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March 15, 2023

Optimizing Bank Performance: Streamlining Balance Sheet Stress Testing and Key Indicator Analysis with Workday Adaptive Planning

The last few days have been tumultuous for financial institutions as interest rates are on the rise and are still projected to increase by the end of 2023. With higher interest rates, the cost of borrowing increases, leading to a reduction in the demand for short-term and long-term loans, resulting in a decrease in revenue for banks. Additionally, rising interest rates encourage people to save money and earn higher interest payments, increasing the cost for banks. Apart from mortgages, rising interest rates negatively impact stock and bond markets, credit cards, and other financing options. 

This economic position highlights the need for "Balance Sheet Stress Testing" for banks. Forecasting and modelling the balance sheet to perform "What-If" scenario testing helps banks manage and mitigate Interest Rate Risk (IRR).  

What is IRR – Interest Rate Risk? 

Interest rate risk is the risk to a bank's earnings and capital that occurs when interest rates change, and it comprises four types of risk: repricing risk, basis risk, yield curve risk, and option risk.  

  • Repricing risk occurs when assets (loans and investments) mature or reprice at different times than liabilities (deposits and other borrowings). 
  • Basis risk arises when interest rate changes lead to a difference in how a bank’s assets are repriced versus its liabilities. 
  • Yield curve risk arises from nonparallel changes in the yield curve. The rate change on a two-year Treasury bond, for example, may differ from that on a 10-year Treasury bond. 
  • Option risk happens when the timing or amount of a bank’s cash flows changes because of a decision by a bank borrower (e.g., a loan customer) or lender (e.g., deposit customer). 

For community banks, repricing risk is the most significant concern. They must constantly monitor the mix of fixed-rate and floating-rate assets and liabilities on their balance sheets, as well as when those assets and liabilities mature or reprice and to what magnitude. 

Understanding a Bank’s balance sheet 

A bank's balance sheet is structured differently from other companies due to the nature of their business. Below is a breakdown of the typical balance sheet for a bank, which includes unique classes of line items: 

  • Property 
  • Trading assets 
  • Loans to customer
  • Deposits to the central bank
  • Loans from the central bank 
  • Deposits from customers 
  • Trading liabilities
  • Misc. debt
  • Common and preferred shares 

It's worth noting that the specific line items and categories on a bank's balance sheet may vary depending on the size and type of the institution. However, the overall structure typically follows this general framework.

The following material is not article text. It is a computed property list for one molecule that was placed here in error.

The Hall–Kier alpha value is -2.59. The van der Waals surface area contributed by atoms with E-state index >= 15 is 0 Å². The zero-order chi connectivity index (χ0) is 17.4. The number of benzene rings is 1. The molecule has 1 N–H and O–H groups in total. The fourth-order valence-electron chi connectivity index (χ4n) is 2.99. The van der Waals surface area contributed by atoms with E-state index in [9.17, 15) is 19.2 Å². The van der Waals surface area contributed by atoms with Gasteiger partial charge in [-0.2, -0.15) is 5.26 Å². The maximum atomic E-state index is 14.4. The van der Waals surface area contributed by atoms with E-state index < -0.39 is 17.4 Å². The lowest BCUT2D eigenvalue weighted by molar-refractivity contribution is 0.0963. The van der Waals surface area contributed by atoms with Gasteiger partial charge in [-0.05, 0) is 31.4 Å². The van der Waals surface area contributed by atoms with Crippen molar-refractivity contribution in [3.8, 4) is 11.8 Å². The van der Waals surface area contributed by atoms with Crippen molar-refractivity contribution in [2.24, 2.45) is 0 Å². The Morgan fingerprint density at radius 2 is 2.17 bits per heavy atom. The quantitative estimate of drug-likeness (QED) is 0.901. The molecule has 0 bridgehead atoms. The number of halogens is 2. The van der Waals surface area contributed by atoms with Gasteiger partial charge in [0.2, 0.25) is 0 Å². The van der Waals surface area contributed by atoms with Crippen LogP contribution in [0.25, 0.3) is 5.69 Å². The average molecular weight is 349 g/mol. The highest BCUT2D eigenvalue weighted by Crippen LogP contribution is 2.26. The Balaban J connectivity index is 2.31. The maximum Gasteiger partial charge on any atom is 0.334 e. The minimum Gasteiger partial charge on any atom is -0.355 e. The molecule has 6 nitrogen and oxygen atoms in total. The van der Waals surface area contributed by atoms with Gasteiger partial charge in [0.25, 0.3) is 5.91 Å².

What is a bank balance sheet stress test? 

A bank balance sheet stress test involves conducting a series of simulations and analyses under hypothetical market conditions and economic variables to predict a bank's performance under adverse market conditions, such as a financial market crash or recession.  

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Examples of stress variables 

Stress tests are critical assessments that evaluate the financial resilience of banks during periods of financial instability. These tests involve running model simulations, which can be complex and challenging to execute since they rely on a multitude of variables. Conducting stress tests requires meticulous attention to detail and extensive analysis to ensure the models accurately reflect the potential impact of severe economic scenarios on a bank's financial health. Some of the key KPIs to track a bank’s financial health – Quick Ratio, Efficiency Ratio, Operating Expense as a Percentage of Assets, Total Loans Outstanding (Growth Rate), Total Deposits (Growth Rate), Non-Performing Loan Ratio and Loan Yield. 

How do we make balance sheet stress testing easy and agile? – Workday Adaptive Planning 

Workday Adaptive Planning is a leading FP&A planning and budgeting cloud-based solution that helps banks improve their balance sheet stress testing. The tool's framework enables scenario modeling, improving the agility and flexibility of the planning process by providing clarity on how the world could look against a range of potential paths. Powered by multidimensional, driver-based modeling, it empowers banks to monitor and make critical decisions using what-if analysis to support a healthy balance sheet. 

Workday Adaptive Planning features include scenario-based modeling, reporting and analytics, seamless data integration, forecasting and budgeting, scalability, integration with machine learning and artificial intelligence, and ease of use. It helps banks pivot easily and guides them to "Make good decisions during bad times." The tool has been recognized as a leading FP&A planning software in the market today, named as a leader by Gartner. If you are interested in elevating your organization's FP&A planning using Workday's Adaptive Planning, connect with Active Cyber to see how we can help. 

Want to learn more about our Financial and Margin Planning model using Workday Adaptive Planning? Take a look at our demo here: or contact us to get started.

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